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Investigation of the microbial metabolism of carbon dioxide and hydrogen in the kangaroo foregut by stable isotope probing

Godwin, S. and Kang, A. and Gulino, L. M. and Manefield, M. and Gutierrez-Zamora, M. L. and Kienzle, M. and Ouwerkerk, D. and Dawson, K. and Klieve, A. V. (2014) Investigation of the microbial metabolism of carbon dioxide and hydrogen in the kangaroo foregut by stable isotope probing. ISME Journal . ISSN 17517362 (ISSN)

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Article Link(s): http://dx.doi.org/10.1038/ismej.2014.25

Abstract

Kangaroos ferment forage material in an enlarged forestomach analogous to the rumen, but in contrast to ruminants, they produce little or no methane. The objective of this study was to identify the dominant organisms and pathways involved in hydrogenotrophy in the kangaroo forestomach, with the broader aim of understanding how these processes are able to predominate over methanogenesis. Stable isotope analysis of fermentation end products and RNA stable isotope probing (RNA-SIP) were used to investigate the organisms and biochemical pathways involved in the metabolism of hydrogen and carbon dioxide in the kangaroo forestomach. Our results clearly demonstrate that the activity of bacterial reductive acetogens is a key factor in the reduced methane output of kangaroos. In in vitro fermentations, the microbial community of the kangaroo foregut produced very little methane, but produced a significantly greater proportion of acetate derived from carbon dioxide than the microbial community of the bovine rumen. A bacterial operational taxonomic unit closely related to the known reductive acetogen Blautia coccoides was found to be associated with carbon dioxide and hydrogen metabolism in the kangaroo foregut. Other bacterial taxa including members of the genera Prevotella, Oscillibacter and Streptococcus that have not previously been reported as containing hydrogenotrophic organisms were also significantly associated with metabolism of hydrogen and carbon dioxide in the kangaroo forestomach.The ISME Journal advance online publication, 13 March 2014; doi:10.1038/ismej.2014.25.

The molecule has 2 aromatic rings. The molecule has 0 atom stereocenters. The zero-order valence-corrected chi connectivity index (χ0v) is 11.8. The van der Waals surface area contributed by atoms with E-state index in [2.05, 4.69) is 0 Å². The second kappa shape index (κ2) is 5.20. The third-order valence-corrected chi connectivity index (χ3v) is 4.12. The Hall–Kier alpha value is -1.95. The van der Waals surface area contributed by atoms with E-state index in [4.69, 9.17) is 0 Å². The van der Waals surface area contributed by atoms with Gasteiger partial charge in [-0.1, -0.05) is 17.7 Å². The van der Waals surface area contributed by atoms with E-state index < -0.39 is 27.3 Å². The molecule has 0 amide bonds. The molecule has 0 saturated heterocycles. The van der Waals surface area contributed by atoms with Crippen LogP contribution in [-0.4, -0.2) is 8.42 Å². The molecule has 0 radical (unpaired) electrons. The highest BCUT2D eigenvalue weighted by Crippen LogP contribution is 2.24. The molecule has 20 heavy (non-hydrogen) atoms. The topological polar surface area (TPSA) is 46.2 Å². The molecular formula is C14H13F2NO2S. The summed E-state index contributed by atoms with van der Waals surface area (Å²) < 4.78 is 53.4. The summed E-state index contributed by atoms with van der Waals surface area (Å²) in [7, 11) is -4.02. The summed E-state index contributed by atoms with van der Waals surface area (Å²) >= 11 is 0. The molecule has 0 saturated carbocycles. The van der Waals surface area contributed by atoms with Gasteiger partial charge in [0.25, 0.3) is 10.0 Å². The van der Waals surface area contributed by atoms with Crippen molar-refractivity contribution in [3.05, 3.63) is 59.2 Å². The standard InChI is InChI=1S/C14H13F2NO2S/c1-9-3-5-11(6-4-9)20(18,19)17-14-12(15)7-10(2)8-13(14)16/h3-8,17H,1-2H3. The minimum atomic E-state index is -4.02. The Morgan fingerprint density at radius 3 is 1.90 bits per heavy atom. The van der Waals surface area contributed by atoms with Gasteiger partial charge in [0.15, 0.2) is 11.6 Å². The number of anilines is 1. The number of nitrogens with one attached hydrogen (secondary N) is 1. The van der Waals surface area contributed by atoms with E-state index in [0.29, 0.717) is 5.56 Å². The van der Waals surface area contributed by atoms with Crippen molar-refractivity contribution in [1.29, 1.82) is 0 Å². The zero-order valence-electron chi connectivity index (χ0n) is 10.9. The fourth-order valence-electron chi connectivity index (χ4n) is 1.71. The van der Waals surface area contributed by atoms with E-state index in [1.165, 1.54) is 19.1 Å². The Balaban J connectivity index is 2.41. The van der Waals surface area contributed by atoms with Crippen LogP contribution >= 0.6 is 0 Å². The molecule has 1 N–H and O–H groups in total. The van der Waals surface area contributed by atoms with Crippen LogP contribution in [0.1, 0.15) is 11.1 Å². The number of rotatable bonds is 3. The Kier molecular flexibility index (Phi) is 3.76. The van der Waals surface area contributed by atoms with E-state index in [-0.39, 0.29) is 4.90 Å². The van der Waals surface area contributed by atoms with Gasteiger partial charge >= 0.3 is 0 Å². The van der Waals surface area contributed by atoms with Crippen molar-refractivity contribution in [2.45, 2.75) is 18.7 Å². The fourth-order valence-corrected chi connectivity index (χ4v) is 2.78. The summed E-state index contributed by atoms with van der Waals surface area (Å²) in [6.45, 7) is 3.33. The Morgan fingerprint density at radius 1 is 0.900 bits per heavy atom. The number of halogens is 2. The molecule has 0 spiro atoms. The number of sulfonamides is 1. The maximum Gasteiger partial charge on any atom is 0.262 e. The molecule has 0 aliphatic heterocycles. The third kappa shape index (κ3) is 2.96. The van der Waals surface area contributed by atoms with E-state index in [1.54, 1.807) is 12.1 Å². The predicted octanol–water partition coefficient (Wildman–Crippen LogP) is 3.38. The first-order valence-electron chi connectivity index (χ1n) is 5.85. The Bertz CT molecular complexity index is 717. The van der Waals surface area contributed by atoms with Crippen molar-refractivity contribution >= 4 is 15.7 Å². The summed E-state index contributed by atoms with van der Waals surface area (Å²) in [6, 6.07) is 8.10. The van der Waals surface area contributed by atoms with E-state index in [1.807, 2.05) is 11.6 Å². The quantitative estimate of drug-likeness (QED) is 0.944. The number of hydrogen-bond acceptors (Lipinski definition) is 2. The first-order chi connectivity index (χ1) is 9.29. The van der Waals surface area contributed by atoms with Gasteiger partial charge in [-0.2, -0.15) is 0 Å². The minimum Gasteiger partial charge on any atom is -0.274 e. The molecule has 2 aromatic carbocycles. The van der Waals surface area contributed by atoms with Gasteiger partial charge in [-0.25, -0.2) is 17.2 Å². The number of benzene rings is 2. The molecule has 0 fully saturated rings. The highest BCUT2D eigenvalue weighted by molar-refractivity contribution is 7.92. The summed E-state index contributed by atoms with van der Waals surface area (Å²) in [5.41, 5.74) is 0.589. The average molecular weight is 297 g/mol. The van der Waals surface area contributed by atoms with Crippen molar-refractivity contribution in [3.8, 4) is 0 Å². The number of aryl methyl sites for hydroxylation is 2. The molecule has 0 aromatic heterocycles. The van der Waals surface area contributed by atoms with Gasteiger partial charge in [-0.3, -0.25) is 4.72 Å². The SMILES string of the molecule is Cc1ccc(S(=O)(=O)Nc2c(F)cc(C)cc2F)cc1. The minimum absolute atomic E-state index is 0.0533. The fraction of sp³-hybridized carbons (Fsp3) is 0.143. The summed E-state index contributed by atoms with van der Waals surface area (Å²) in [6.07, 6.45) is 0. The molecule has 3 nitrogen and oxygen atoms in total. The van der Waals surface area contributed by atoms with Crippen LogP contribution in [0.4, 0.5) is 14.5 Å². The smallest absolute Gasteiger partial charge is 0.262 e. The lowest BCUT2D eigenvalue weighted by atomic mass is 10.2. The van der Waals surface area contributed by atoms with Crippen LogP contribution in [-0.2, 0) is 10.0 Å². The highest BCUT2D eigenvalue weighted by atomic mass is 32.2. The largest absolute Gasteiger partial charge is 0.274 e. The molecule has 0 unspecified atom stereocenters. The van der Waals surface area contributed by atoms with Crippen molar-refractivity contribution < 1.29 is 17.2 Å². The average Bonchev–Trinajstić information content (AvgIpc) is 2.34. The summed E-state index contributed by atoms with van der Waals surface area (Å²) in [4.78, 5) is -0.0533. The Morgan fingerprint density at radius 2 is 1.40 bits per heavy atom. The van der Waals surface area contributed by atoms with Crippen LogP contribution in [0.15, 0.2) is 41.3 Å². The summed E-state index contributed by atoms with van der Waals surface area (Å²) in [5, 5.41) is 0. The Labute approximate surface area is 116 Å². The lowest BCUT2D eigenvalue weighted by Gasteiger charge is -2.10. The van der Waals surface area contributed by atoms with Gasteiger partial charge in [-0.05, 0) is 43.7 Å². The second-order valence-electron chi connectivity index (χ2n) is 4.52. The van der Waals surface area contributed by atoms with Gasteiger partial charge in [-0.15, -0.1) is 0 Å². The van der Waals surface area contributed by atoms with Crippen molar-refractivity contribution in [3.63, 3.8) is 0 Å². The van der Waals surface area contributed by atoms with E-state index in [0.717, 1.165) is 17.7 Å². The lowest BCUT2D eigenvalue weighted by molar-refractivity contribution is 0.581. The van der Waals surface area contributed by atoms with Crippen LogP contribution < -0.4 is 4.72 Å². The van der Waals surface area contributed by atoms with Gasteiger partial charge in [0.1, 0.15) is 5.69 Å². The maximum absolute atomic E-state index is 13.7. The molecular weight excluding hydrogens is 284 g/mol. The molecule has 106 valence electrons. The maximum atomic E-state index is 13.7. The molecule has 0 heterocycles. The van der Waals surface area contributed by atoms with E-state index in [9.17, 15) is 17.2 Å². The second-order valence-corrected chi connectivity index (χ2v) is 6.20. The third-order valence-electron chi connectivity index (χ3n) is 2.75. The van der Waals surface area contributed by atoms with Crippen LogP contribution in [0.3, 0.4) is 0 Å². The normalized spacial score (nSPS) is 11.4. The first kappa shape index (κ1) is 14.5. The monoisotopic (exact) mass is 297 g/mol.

Item Type:Article
Business groups:Animal Science
Subjects:Science > Biology > Biochemistry
Animal culture
Veterinary medicine > Veterinary bacteriology
Deposited On:01 Jul 2014 04:22
Last Modified:01 Jul 2014 04:22

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